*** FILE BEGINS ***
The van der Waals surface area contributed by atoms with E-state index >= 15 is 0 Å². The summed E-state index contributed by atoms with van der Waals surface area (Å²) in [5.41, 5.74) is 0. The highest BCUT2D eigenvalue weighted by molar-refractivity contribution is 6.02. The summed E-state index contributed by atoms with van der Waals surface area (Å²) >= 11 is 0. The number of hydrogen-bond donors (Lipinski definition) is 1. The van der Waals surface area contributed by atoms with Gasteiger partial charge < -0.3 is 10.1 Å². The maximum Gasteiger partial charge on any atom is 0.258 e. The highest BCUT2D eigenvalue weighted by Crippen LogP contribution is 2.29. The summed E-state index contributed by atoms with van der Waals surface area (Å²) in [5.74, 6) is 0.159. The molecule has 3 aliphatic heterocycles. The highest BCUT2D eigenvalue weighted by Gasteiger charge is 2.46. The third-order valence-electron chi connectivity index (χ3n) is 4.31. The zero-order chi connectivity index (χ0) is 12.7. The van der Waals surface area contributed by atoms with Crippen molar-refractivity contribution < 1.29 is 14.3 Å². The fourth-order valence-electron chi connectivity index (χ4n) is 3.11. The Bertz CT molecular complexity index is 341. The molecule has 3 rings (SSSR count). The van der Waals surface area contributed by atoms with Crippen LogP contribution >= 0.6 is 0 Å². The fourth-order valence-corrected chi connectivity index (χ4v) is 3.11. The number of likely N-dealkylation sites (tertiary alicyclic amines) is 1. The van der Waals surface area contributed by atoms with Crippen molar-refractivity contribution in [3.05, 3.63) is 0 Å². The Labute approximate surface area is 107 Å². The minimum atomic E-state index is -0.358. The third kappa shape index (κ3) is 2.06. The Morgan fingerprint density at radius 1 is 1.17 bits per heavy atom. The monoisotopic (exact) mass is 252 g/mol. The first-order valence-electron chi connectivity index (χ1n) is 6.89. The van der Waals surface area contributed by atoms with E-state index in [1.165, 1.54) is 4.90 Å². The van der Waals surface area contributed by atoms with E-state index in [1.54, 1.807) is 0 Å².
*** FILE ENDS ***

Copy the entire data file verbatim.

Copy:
The van der Waals surface area contributed by atoms with E-state index >= 15 is 0 Å². The summed E-state index contributed by atoms with van der Waals surface area (Å²) in [5.41, 5.74) is 0. The highest BCUT2D eigenvalue weighted by molar-refractivity contribution is 6.02. The summed E-state index contributed by atoms with van der Waals surface area (Å²) >= 11 is 0. The number of hydrogen-bond donors (Lipinski definition) is 1. The van der Waals surface area contributed by atoms with Gasteiger partial charge < -0.3 is 10.1 Å². The maximum Gasteiger partial charge on any atom is 0.258 e. The highest BCUT2D eigenvalue weighted by Crippen LogP contribution is 2.29. The summed E-state index contributed by atoms with van der Waals surface area (Å²) in [5.74, 6) is 0.159. The molecule has 3 aliphatic heterocycles. The highest BCUT2D eigenvalue weighted by Gasteiger charge is 2.46. The third-order valence-electron chi connectivity index (χ3n) is 4.31. The zero-order chi connectivity index (χ0) is 12.7. The van der Waals surface area contributed by atoms with Crippen molar-refractivity contribution < 1.29 is 14.3 Å². The fourth-order valence-electron chi connectivity index (χ4n) is 3.11. The Bertz CT molecular complexity index is 341. The molecule has 3 rings (SSSR count). The van der Waals surface area contributed by atoms with Crippen LogP contribution >= 0.6 is 0 Å². The fourth-order valence-corrected chi connectivity index (χ4v) is 3.11. The number of likely N-dealkylation sites (tertiary alicyclic amines) is 1. The van der Waals surface area contributed by atoms with Crippen molar-refractivity contribution in [3.05, 3.63) is 0 Å². The Labute approximate surface area is 107 Å². The minimum atomic E-state index is -0.358. The third kappa shape index (κ3) is 2.06. The Morgan fingerprint density at radius 1 is 1.17 bits per heavy atom. The monoisotopic (exact) mass is 252 g/mol. The first-order valence-electron chi connectivity index (χ1n) is 6.89. The van der Waals surface area contributed by atoms with E-state index in [1.165, 1.54) is 4.90 Å². The van der Waals surface area contributed by atoms with E-state index in [1.54, 1.807) is 0 Å².